The Maid of Maiden Lane - 1900
Amelia E. Barr
genre - Historical, Romance
my rating - 3 out of 5 stars
According to www.thefreedictionary.com, verbose means: using or containing an excessive number of words; wordy. While I was on the website I also looked up grandiose, which means: characterized by feigned or affected grandeur; pompous.
Both excellent words I would use to describe the writing in The Maid of Maiden Lane. Perhaps the author was trying to replicate a much earlier time in American history and the speech used during that time.
Here is part of the opening paragraph: "Never, in all its history, was the proud and opulent city of New York more glad and gay than in the bright spring days of Seventeen-Hundred-and Nighty-One (1791). It had put out of sight every trace of British rule and occupancy, all its homes had been restored and re-furnished, and its sacred places re-consecrated and adorned."
Soon we are introduced to a young lady, Miss Cornelia Moran. "She might have stepped out of the folded leaves of a rosebud, so lovely was her face, framed in its dark curls...She was small, but exquisitely formed, and she walked with fearlessness and distinction. Yet there was around her an angelic gravity..."
Cornelia is the Juliet in the story. I will leave you to decide who fits the role as Romeo.
What saves this book from a 2-star rating is all the awesome one-liners. Here are a few:
"...men had better be without liberty, and without God..."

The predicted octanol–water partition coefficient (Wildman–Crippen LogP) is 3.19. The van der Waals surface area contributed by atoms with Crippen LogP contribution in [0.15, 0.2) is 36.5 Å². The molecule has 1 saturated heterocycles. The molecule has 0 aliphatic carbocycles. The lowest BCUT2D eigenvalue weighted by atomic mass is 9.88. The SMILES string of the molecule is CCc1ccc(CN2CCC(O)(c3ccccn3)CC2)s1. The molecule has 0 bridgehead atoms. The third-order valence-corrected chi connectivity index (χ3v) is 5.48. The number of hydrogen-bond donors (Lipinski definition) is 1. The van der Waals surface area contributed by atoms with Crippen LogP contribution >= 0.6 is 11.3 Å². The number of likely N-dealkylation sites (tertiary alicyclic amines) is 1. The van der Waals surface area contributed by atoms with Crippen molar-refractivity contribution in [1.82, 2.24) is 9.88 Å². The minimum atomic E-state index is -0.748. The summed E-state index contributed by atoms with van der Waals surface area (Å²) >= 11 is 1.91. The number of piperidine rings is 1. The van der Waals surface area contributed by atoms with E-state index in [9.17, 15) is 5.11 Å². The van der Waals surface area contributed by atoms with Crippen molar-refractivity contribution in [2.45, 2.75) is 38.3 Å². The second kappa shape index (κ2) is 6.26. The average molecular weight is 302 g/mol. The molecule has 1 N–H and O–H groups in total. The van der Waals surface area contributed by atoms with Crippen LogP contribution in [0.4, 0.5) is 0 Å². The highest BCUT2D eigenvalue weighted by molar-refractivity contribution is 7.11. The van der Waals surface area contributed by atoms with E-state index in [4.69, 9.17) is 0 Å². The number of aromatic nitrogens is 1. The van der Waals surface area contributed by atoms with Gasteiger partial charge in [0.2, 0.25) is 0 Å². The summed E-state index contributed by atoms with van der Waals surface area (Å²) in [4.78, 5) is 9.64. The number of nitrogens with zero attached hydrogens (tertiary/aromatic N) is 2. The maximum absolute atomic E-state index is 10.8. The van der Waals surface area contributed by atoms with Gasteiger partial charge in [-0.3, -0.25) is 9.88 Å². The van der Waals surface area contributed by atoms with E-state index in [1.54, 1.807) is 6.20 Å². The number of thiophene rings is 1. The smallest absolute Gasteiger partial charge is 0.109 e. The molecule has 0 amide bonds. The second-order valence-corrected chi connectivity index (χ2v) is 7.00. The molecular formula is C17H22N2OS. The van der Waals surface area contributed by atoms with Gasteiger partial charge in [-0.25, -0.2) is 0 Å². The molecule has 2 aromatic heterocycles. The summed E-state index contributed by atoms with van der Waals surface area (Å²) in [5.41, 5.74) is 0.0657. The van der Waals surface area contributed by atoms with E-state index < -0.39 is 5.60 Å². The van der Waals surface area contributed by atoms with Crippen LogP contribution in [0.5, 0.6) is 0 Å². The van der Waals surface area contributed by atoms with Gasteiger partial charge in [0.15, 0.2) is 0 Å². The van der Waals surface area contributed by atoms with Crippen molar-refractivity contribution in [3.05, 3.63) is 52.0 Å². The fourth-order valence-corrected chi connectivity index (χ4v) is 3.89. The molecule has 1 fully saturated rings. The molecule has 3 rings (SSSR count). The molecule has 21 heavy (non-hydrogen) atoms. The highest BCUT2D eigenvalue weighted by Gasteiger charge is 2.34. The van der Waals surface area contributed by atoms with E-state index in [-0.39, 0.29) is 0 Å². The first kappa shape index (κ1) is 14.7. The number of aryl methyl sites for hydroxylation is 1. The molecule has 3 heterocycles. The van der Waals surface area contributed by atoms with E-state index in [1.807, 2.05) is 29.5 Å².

"New York is not perfect, but we love her."
"The Dutch, as a race, have every desirable quality. The English are natural despots."
"Truth is wholesome, if not agreeable..."
"The man who calls a woman an angel has never had any sisters..."
And my favorite? "Death, is like the setting of the sun. The sun never sets; life never ceases. Certain phenomena occur which deceive us, because human vision is so feeble - we thinks the sun sets, and it never ceases shining..."
About the author -
In 1850 she married William Barr, and four years later they migrated to the United States and settled in Galveston, Texas where her husband and three of their six children died of yellow fever in 1867.
With her three remaining daughters, Mrs. Barr moved to Ridgewood, New Jersey in 1868. She went there to tutor the three sons of a prominent citizen. Barr did not like Ridgewood and did not remain there for very long. She left shortly after selling a story to a magazine.
In 1869, she moved to New York City where she began to write for religious periodicals and to publish a series of semi-historical tales and novels.
By 1891, when she achieved greater success, she and her daughters moved to Cornwall-on-Hudson, New York.
She had sunstroke in July 1918 and never fully recovered. She died on March 10, 1919 in Richmond Hill, Queens, New York. She was buried in Sleepy Hollow Cemetery in Tarrytown, New York.